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What was the "state of the art" in engineering, science, and mathematics in Ancient Egypt when the Sphinx and the Giza Pyramids were built during the Third and Fourth Dynasties? How did they accomplish these engineering feats without modern engineering knowledge & tools?

The Great Pyramid of Giza was built to house the remains of the Pharaohs and thus meant to last forever. How did their techniques contribute to the permanency of the Giza structures?

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closed as too broad by Razie Mah, Pieter Geerkens, NotVonKaiser, Mark C. Wallace, Kobunite Mar 21 '14 at 9:36

There are either too many possible answers, or good answers would be too long for this format. Please add details to narrow the answer set or to isolate an issue that can be answered in a few paragraphs.If this question can be reworded to fit the rules in the help center, please edit the question.

This question may be off-topic for Historians but I searched through StackExchange but could not find a more suitable engineering site for the question. However, it relates to the great historical monuments built by our amazing ancestors. –  curious Oct 19 '13 at 0:41
Remember: The buildings that lasted a thousand years are well, the ones that lasted. Most ancient buildings and monument did not last. But you don't notice them, because, well, they didn't last. –  Lennart Regebro Oct 19 '13 at 9:28
@LennartRegebro We can build for eternity when we have to. Consider the very interesting topic of nuclear semiotics for 10,000 - 100,000 year fission waste storage. –  LateralFractal Oct 22 '13 at 7:58
Question lacks preliminary research and relies on questionable assumptions. –  Mark C. Wallace Oct 22 '13 at 11:25
@MarkC.Wallace I always thought Teletubbies built the pyramids. Actually no - make that Ancient Aliens in Teletubbie meat-suits. –  LateralFractal Oct 30 '13 at 12:14

2 Answers 2

up vote 9 down vote accepted

Modern scientific and mathematical knowledge was not necessary for building structures that would last a long time. For that, empirical knowledge, based on experience, was sufficient.

History of structural engineering:

Pyramids were the most common major structures built by ancient civilizations because the structural form of a pyramid is inherently stable and can be almost infinitely scaled (as opposed to most other structural forms, which cannot be linearly increased in size in proportion to increased loads)

Throughout ancient and medieval history most architectural design and construction was carried out by artisans, such as stone masons and carpenters, rising to the role of master builder. No theory of structures existed and understanding of how structures stood up was extremely limited, and based almost entirely on empirical evidence of 'what had worked before'. Knowledge was retained by guilds and seldom supplanted by advances. Structures were repetitive, and increases in scale were incremental.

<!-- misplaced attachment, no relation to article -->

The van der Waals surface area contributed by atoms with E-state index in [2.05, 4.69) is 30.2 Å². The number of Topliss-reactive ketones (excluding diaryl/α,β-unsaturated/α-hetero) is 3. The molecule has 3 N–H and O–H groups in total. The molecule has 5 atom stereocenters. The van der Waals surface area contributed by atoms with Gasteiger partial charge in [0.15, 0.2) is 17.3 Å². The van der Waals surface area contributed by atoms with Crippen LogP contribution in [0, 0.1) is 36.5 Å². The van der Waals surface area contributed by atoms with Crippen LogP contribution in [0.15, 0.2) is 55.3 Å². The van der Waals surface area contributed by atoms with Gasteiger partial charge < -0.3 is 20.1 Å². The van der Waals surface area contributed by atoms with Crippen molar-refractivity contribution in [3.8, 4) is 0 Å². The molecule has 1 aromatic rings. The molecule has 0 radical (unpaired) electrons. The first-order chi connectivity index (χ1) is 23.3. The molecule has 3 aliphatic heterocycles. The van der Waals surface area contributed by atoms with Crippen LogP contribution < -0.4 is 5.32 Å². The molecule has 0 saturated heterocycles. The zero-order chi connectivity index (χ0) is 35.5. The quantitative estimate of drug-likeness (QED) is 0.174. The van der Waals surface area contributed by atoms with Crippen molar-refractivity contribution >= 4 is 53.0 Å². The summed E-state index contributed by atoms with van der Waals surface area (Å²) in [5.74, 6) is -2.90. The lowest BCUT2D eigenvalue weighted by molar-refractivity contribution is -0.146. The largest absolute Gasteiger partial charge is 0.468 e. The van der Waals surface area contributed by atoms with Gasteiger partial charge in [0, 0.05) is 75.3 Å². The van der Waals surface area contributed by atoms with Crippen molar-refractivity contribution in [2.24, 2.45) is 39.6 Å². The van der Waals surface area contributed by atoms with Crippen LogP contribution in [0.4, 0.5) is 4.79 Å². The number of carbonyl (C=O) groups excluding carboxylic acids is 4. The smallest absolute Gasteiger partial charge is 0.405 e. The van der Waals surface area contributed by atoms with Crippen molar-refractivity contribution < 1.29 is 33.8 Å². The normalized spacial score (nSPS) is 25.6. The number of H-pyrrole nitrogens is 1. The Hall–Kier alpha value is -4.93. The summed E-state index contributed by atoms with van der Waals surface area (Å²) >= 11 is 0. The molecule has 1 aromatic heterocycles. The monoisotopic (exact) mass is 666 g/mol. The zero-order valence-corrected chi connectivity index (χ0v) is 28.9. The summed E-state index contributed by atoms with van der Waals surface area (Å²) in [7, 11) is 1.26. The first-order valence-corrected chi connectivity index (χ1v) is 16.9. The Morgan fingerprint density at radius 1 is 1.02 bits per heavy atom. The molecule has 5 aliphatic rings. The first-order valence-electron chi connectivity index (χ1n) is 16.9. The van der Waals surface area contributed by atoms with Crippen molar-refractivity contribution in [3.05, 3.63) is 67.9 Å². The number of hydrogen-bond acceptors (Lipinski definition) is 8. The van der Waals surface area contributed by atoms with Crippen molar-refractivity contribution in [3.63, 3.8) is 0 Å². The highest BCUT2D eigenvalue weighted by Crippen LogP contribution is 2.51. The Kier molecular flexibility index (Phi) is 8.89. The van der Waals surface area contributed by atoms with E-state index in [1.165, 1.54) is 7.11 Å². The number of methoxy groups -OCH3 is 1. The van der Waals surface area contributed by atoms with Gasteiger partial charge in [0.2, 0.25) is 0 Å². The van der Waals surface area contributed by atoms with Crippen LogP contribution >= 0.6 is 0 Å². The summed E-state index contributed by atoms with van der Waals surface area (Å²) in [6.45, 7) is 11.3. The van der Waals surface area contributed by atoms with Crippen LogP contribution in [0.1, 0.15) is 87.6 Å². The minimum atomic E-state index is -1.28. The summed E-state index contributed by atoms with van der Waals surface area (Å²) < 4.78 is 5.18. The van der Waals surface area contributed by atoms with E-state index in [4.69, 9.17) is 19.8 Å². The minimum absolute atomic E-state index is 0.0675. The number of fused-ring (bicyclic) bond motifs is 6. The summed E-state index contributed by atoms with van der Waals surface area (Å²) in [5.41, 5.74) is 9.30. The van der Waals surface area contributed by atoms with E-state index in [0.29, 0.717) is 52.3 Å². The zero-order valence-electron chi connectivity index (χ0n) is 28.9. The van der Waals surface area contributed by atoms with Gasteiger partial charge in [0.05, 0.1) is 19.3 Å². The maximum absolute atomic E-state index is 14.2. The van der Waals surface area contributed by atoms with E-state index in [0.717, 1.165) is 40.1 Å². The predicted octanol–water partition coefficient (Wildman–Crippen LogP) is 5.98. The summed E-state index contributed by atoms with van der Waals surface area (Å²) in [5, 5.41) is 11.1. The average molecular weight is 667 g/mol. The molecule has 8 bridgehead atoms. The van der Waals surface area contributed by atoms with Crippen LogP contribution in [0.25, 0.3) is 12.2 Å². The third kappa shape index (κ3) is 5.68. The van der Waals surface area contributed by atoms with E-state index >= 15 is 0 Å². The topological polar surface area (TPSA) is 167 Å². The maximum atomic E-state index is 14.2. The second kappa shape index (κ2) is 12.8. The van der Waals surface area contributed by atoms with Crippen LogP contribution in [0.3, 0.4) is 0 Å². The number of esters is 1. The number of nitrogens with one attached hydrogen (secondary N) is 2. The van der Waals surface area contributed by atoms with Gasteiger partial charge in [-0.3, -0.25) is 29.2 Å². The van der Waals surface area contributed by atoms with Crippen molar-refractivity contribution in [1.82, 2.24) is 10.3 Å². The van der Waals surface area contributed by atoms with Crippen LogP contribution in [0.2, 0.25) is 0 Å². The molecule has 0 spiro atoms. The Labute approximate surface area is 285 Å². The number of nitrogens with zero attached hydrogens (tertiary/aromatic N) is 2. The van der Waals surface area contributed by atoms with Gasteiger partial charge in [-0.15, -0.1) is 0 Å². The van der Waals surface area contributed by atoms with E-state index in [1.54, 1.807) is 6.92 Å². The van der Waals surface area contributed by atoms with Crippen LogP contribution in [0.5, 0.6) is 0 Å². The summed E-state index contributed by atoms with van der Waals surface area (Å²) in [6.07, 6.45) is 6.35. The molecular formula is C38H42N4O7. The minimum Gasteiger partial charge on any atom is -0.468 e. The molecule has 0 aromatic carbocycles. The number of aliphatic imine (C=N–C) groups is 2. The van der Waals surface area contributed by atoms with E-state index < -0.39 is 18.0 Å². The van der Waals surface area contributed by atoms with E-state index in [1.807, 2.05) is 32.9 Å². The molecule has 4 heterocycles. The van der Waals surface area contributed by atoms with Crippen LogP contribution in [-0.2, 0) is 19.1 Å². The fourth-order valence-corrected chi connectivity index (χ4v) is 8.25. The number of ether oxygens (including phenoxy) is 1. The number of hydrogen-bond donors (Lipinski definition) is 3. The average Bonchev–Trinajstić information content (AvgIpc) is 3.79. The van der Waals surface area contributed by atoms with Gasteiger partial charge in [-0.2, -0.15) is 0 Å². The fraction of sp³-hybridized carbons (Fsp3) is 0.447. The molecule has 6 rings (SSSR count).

It requires no sophisticated math or modern engineering knowledge to build simple structures, even though they are quite large and durable - you simply rely on your experience of what worked before and take it to the next small step.

Modern advances were required only when structures became more complex and sophisticated: Increased ratio of bulk vs usable space - size vs load, for example modern skyscrapers; spanning large expanses of space, for example modern suspension and cantilever bridges; building large, complex forms, for example the Guggenheim Museum; building structures based not on previous experience, but on mathematical predictions, for example the Tacoma-Narrows bridge. (That one didn't work out too well, but it's a well known example...)

Source: Understanding the World's Greatest Structures: Science and Innovation from Antiquity to Modernity - Lectures 1,2 - Professor Stephen Ressler, United States Military Academy at West Point Ph.D., Lehigh University.

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They used lots of very large, very heavy stones.

You will note that these constructions did not have large internal air pockets relative to volume. They qualify as monuments or fortifications more than inhabitable buildings with a decent amount of floorspace.

Having arches or domes or any large enclosed internal space was considered the height of engineering achievement - and most did not survive well. The internal space of an Egyptian pyramid was a fraction (1.3%) of a modern pyramid like the Louvre skylight (probably 99.5%).

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Just as no sophisticated math or engineering is needed by a 4-year old when stacking blocks, none is needed to stack large stones into monumentally sized structures. Of course, there is little room inside such structures for storage or activities. –  Pieter Geerkens Oct 19 '13 at 16:23
Even the Angkor Wat temple in Cambodia is an amazing engineering marvel. –  Pradeep Oct 22 '13 at 6:23

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